When Alison Paoli got word that her twin girls were born with cranial deficiencies she knew there would be a long road ahead.
Because of the way Franscesca and Celeste developed, their skulls and supporting muscles were misshapen. The sister were recently required to wear specialized helmets.
"Working with the physical therapists and doctors is an every day, every week effort," she says. "But as a parent you'd do anything for your children."
Life as a mother of twins is hard enough. That's why Quinton Steckler wanted to help.
Owner of Wrap Jax, a customized vehicle wrap shop in Tacoma, Steckler wanted to use his skills as a designer and love for the Seattle Seahawks to help the Paoli family. He has twins himself.
His idea, transform the helmets into miniature Seahawks helmets.
"The parents get looks of pity every time they walk into the bank or the grocery store or whatever, and it's really unnecessary," Steckler says.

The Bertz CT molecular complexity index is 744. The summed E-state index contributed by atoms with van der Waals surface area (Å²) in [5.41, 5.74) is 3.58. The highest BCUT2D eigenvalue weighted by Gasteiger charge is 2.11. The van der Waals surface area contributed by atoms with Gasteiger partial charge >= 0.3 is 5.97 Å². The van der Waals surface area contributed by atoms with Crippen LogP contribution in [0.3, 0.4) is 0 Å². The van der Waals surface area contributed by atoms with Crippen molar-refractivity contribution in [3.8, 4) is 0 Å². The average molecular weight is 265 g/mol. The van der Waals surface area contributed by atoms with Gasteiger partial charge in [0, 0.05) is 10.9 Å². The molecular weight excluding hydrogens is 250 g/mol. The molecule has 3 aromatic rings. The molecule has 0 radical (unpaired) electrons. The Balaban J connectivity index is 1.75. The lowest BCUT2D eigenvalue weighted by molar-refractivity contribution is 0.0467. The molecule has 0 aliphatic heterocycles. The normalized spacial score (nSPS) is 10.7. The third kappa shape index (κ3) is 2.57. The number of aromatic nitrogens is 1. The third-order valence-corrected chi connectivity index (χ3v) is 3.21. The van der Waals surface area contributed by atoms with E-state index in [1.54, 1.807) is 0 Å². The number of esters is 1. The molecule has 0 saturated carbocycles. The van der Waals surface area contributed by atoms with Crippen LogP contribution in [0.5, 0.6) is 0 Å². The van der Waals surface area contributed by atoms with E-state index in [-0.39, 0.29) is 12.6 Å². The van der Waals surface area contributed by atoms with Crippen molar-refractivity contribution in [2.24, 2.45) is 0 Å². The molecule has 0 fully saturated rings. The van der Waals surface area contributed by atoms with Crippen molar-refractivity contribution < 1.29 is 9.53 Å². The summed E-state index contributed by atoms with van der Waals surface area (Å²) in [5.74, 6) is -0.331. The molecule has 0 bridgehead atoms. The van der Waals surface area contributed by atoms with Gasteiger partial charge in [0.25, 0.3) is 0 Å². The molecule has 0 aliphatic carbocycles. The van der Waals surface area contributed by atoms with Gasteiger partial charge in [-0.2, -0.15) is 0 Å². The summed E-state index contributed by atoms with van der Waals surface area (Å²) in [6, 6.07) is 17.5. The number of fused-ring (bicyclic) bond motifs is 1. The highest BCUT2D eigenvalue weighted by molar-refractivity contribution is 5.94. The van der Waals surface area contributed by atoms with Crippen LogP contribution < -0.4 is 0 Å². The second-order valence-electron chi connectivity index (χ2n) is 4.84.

"Now when people see my girls, there will be looks of happiness and smiles," Paoli says. "That's all you want for your kids."
The transformation took about two hours. Steckler did the work for free in between regular jobs at Wrap Jax. He has had several requests since his first helmet project at Children's Hospital earlier this year. Physical therapist, impressed with the idea, now recommend him to families like the Paolis.
While Steckler admits it's hard to squeeze in all the requests, he finds the job most rewarding of all.
"It's amazing to give this to someone," he says.
Franscesca and Celeste are now No. 1 and No. 2. And there is no mistaking their Seahawks pride.
"Its just another way to show our love for the Seahawks and be a part of the 12th man," Paoli laughs.